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Oregon Fishing Report

Lakes & Reservoirs

Coos River Sponsored by
Date 24-Jul-15
Water Condition
Water Temperature  

Conditions : COOS RIVER BASIN: Streams in the Coos Basin are open for trout although there is a 2 p.m. fishing closure for trout, salmon, and steelhead in streams above tidewater. Most of the larger rivers will be too warm for trout and the water level in many of the smaller streams is extremely low. Fishing is restricted to artificial flies and lures in streams above tidewater.

A couple chinook salmon have been caught in between the jetties on Coos Bay. Mooching with herring or trolling a cut-plug herring work well for catching salmon.

Anglers are still catching a few rockfish inside lower Coos Bay around the jetties. The best fishing has been around the slack tides. The marine fish daily bag limit (which includes fishing in estuaries) is 7 fish and a separate daily limit for lingcod (two). Anglers will be able to keep only 3 blue rockfish and 1 canary rockfish as part of their daily limit and there will be no harvest of China, quillback or copper rockfish.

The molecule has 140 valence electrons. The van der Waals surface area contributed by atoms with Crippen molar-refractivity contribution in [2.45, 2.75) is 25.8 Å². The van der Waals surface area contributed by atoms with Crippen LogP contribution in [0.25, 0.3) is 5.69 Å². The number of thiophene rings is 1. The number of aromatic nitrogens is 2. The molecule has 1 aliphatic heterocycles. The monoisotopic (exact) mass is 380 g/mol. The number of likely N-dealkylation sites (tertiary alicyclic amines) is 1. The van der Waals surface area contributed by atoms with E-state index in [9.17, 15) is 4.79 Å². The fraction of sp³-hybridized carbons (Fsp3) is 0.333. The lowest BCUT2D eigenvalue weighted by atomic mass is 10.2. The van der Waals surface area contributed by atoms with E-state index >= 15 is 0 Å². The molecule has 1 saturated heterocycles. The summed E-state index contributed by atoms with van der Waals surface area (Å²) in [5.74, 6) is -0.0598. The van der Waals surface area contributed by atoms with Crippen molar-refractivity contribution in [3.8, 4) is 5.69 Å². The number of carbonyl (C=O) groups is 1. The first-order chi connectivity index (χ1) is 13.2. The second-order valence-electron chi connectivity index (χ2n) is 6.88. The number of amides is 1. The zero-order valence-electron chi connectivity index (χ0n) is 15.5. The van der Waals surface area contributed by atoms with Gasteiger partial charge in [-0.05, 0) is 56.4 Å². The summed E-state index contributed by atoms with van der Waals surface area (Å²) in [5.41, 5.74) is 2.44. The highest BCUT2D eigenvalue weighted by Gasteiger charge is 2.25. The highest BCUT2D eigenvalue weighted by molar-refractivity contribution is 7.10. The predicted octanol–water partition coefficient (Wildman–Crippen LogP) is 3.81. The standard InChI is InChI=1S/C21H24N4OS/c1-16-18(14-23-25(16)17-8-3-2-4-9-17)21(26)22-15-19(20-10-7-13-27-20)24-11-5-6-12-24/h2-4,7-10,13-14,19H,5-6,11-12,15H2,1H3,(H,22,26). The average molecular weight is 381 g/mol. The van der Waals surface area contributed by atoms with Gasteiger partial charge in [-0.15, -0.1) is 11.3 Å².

Crabbing continues to be very good in the lower bay with crabbers catching mostly hard shell crab with a couple soft shell crabs in the mix. The best crabbing will be near the jetties and close to slack tides. A few legal crabs have been caught off the Charleston docks.

Clamming is excellent during low tides near Charleston, off Cape Arago Highway, and Clam Island. There are also good places to dig clams even on positive low tides in Coos Bay. Recreational harvest of razor clams is closed for the entire Oregon coastline from the Columbia River to the California border due to elevated levels of domoic acid. This includes all beaches and all bays.

Reported by: Oregon D.F.W

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About: -
  • Chinook
  • Coho

Misc Info: - In a cooperative effort including ODFW and OSU researchers, hundreds of red rock crabs have been tagged with a small blue “floy tag” in Charleston to gain an understanding of their growth, age, movement, population size, and fishery. Red rock crabs are native to Oregon and are found in only a few Oregon estuaries. If you catch a tagged red rock crab please contact the ODFW Charleston office at 541-888-5515.

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